Evolutionary Health
Co-Evolution of Disease & Living Conditions
Health Effects
What is Risk?
Environmental Risk
Risk Assessment
Risk Abatement
Risk Perception
Risk Management
Uncertainty & Other Features of Risk Assessment
Precautionary Principle
Appendix 1: Contaminants
Appendix 2: Environmnet & Reproductive Health
Internet Links
Other Resources
Health & Risk System PDF
Printer-Friendly Web Version


Introduction: What is Health?


List the major aspects that determine a person's health. Rank these by importance, taking into account the most important factors.

What do you learn from this exercise about the way in which the natural environment affects our health?


Health is a large overarching concept. We talk of an individual's health, public health, and environmental health. While the focus of attention is different for each of these, the three concepts are intertwined. They all depend on a number of factors, innate and environmental. Human beings give health a personal and social meaning, a physical and mental meaning. We think of health—of individuals, of society—as an important social goal. The natural environment's role in health—through its effect on our capacity to obtain food, to be secure from extremities of climate, and from natural disasters—was respected by early human beings. But as a species, we have now come to rely more on technology to provide good health. This ranges from mass agriculture to grow and distribute food and supplements to provide full nutrition, to the use of life-maintaining, life saving, and life-extending machinery. We have even turned to technical solutions—anti-depressants, for example—to overcome diseases sometimes caused by lack of good sleep habits and by stress from living in a technological world and by our lack of healthy habits. Thus on the one hand, while technology has helped us rid of various dreaded diseases—smallpox, cholera—it has created new epidemics: heart disease, diabetes, cancer, and depression, for example. And some of today's diseases come from our ignorance and neglect of how the environment affects human health.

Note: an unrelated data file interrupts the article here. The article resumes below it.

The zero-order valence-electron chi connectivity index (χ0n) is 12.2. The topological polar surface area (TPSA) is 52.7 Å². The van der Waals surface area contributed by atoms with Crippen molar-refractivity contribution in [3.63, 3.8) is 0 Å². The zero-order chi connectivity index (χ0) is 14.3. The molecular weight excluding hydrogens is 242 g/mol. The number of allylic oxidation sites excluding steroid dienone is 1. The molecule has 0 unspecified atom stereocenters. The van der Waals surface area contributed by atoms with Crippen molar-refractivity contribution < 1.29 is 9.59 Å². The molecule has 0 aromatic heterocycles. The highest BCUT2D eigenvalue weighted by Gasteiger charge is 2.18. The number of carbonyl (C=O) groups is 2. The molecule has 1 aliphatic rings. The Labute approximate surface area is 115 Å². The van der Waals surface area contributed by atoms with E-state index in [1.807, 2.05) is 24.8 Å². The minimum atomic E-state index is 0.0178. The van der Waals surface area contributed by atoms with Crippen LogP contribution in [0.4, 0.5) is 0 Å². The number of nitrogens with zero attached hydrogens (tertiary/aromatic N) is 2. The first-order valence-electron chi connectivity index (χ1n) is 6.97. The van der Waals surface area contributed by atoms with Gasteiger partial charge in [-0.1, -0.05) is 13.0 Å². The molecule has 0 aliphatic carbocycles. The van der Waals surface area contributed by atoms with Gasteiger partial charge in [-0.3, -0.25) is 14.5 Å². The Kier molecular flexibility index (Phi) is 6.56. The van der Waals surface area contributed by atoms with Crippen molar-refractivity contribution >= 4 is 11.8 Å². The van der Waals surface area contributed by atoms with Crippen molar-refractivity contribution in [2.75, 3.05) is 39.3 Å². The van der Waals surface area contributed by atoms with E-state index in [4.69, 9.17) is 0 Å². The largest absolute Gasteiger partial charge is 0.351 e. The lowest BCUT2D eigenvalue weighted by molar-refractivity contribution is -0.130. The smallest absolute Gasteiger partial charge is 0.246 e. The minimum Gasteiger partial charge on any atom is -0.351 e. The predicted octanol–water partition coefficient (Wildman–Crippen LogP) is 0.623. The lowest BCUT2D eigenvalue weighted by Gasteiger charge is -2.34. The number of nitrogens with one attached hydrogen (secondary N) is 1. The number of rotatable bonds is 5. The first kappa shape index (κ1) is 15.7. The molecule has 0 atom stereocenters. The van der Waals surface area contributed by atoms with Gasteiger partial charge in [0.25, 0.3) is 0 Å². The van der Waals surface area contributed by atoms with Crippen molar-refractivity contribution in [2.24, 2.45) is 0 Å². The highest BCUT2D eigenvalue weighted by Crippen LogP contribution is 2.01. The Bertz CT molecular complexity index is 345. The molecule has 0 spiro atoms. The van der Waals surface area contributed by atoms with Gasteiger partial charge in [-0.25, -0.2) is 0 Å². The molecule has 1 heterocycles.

While health is the property of an individual, it can also be thought of as a property of a population. Genetics as well as physical, environmental, and socioeconomic conditions determine population health. Average lifespan (or life expectancy), resistance to disease (or incidence rates of disease) and other factors such as birthweight and infant mortality are used as indications of population health.

In these notes, we will focus mainly on the effects of the physical environmental conditions on individual and population health. The ecological, systemic nature of factors affecting health necessitates an understanding of the modification of the environment—by technology, individual pollution, climate change, soil, water, and air quality, migration, and socioeconomic conditions.

Structural changes in governments or other political and economic conditions such as the large scale changes in the former Soviet Union or the numerous localized wars or the globalization and the globally deregulated trade prompted by the World Trade Organization all contribute to population health. These conditions are not considered here in any detail.




  ©Copyright 2003 Carnegie Mellon University
This material is based upon work supported by the National Science Foundation under Grant Number 9653194. Any opinions, findings, and conclusions or recommendations expressed in this material are those of the authors and do not necessarily reflect the views of the National Science Foundation.